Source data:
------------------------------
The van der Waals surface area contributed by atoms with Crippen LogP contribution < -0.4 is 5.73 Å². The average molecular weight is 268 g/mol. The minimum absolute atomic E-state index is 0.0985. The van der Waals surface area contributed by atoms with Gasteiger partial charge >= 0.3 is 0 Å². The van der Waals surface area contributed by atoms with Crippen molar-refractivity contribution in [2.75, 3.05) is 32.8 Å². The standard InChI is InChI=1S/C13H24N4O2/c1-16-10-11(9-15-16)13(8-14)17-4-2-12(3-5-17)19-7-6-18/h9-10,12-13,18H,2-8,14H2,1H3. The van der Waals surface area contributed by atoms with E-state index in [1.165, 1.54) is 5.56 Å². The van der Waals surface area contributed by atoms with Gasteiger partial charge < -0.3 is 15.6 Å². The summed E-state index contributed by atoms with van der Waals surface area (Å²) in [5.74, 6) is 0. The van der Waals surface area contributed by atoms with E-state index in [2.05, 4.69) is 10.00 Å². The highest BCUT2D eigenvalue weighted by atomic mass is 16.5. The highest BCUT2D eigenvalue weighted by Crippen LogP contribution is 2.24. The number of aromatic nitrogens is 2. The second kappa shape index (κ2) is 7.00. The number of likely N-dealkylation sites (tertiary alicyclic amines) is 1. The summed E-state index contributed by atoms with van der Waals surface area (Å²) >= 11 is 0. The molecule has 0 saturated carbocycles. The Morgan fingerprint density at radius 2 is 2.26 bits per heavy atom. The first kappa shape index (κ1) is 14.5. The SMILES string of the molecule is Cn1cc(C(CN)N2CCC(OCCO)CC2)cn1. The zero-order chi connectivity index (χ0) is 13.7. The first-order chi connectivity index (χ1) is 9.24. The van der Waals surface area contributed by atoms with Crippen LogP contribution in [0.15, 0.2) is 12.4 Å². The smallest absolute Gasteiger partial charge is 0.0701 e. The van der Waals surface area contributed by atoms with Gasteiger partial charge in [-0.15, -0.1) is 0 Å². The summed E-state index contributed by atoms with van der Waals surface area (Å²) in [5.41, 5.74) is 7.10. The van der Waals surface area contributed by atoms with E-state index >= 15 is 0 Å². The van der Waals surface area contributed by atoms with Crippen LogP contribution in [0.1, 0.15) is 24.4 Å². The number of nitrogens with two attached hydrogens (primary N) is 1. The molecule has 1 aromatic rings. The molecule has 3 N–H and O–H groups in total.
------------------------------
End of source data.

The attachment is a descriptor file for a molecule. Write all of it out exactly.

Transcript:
The van der Waals surface area contributed by atoms with Crippen LogP contribution < -0.4 is 5.73 Å². The average molecular weight is 268 g/mol. The minimum absolute atomic E-state index is 0.0985. The van der Waals surface area contributed by atoms with Gasteiger partial charge >= 0.3 is 0 Å². The van der Waals surface area contributed by atoms with Crippen molar-refractivity contribution in [2.75, 3.05) is 32.8 Å². The standard InChI is InChI=1S/C13H24N4O2/c1-16-10-11(9-15-16)13(8-14)17-4-2-12(3-5-17)19-7-6-18/h9-10,12-13,18H,2-8,14H2,1H3. The van der Waals surface area contributed by atoms with E-state index in [1.165, 1.54) is 5.56 Å². The van der Waals surface area contributed by atoms with Gasteiger partial charge < -0.3 is 15.6 Å². The summed E-state index contributed by atoms with van der Waals surface area (Å²) in [5.74, 6) is 0. The van der Waals surface area contributed by atoms with E-state index in [2.05, 4.69) is 10.00 Å². The highest BCUT2D eigenvalue weighted by atomic mass is 16.5. The highest BCUT2D eigenvalue weighted by Crippen LogP contribution is 2.24. The number of aromatic nitrogens is 2. The second kappa shape index (κ2) is 7.00. The number of likely N-dealkylation sites (tertiary alicyclic amines) is 1. The summed E-state index contributed by atoms with van der Waals surface area (Å²) >= 11 is 0. The molecule has 0 saturated carbocycles. The Morgan fingerprint density at radius 2 is 2.26 bits per heavy atom. The first kappa shape index (κ1) is 14.5. The SMILES string of the molecule is Cn1cc(C(CN)N2CCC(OCCO)CC2)cn1. The zero-order chi connectivity index (χ0) is 13.7. The first-order chi connectivity index (χ1) is 9.24. The van der Waals surface area contributed by atoms with Crippen LogP contribution in [0.15, 0.2) is 12.4 Å². The smallest absolute Gasteiger partial charge is 0.0701 e. The van der Waals surface area contributed by atoms with Gasteiger partial charge in [-0.15, -0.1) is 0 Å². The summed E-state index contributed by atoms with van der Waals surface area (Å²) in [5.41, 5.74) is 7.10. The van der Waals surface area contributed by atoms with E-state index >= 15 is 0 Å². The van der Waals surface area contributed by atoms with Crippen LogP contribution in [0.1, 0.15) is 24.4 Å². The number of nitrogens with two attached hydrogens (primary N) is 1. The molecule has 1 aromatic rings. The molecule has 3 N–H and O–H groups in total.